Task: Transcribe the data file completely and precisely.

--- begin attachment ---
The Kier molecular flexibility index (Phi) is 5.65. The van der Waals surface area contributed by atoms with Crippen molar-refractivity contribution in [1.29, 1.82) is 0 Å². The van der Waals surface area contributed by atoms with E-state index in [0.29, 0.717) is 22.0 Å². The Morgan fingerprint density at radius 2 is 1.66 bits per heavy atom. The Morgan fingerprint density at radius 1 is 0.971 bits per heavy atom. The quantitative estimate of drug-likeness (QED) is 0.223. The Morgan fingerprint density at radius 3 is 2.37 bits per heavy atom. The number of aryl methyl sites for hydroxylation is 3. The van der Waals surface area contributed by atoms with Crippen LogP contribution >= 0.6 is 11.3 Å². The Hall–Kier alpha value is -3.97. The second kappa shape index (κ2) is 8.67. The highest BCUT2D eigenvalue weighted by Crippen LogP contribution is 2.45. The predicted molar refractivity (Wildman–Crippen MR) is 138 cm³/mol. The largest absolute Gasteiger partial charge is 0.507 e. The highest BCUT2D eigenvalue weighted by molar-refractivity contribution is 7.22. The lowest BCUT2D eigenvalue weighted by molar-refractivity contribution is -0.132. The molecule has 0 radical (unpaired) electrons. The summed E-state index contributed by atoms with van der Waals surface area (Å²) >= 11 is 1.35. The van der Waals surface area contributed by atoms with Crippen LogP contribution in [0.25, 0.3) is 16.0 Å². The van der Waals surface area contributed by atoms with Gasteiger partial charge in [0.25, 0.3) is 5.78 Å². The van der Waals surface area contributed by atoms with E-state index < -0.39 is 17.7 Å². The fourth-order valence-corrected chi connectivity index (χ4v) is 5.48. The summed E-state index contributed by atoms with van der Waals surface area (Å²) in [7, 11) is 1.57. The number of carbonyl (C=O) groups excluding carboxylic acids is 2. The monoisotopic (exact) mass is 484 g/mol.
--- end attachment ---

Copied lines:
The Kier molecular flexibility index (Phi) is 5.65. The van der Waals surface area contributed by atoms with Crippen molar-refractivity contribution in [1.29, 1.82) is 0 Å². The van der Waals surface area contributed by atoms with E-state index in [0.29, 0.717) is 22.0 Å². The Morgan fingerprint density at radius 2 is 1.66 bits per heavy atom. The Morgan fingerprint density at radius 1 is 0.971 bits per heavy atom. The quantitative estimate of drug-likeness (QED) is 0.223. The Morgan fingerprint density at radius 3 is 2.37 bits per heavy atom. The number of aryl methyl sites for hydroxylation is 3. The van der Waals surface area contributed by atoms with Crippen LogP contribution >= 0.6 is 11.3 Å². The Hall–Kier alpha value is -3.97. The second kappa shape index (κ2) is 8.67. The highest BCUT2D eigenvalue weighted by Crippen LogP contribution is 2.45. The predicted molar refractivity (Wildman–Crippen MR) is 138 cm³/mol. The largest absolute Gasteiger partial charge is 0.507 e. The highest BCUT2D eigenvalue weighted by molar-refractivity contribution is 7.22. The lowest BCUT2D eigenvalue weighted by molar-refractivity contribution is -0.132. The molecule has 0 radical (unpaired) electrons. The summed E-state index contributed by atoms with van der Waals surface area (Å²) >= 11 is 1.35. The van der Waals surface area contributed by atoms with Crippen LogP contribution in [0.25, 0.3) is 16.0 Å². The van der Waals surface area contributed by atoms with Gasteiger partial charge in [0.25, 0.3) is 5.78 Å². The van der Waals surface area contributed by atoms with E-state index < -0.39 is 17.7 Å². The fourth-order valence-corrected chi connectivity index (χ4v) is 5.48. The summed E-state index contributed by atoms with van der Waals surface area (Å²) in [7, 11) is 1.57. The number of carbonyl (C=O) groups excluding carboxylic acids is 2. The monoisotopic (exact) mass is 484 g/mol.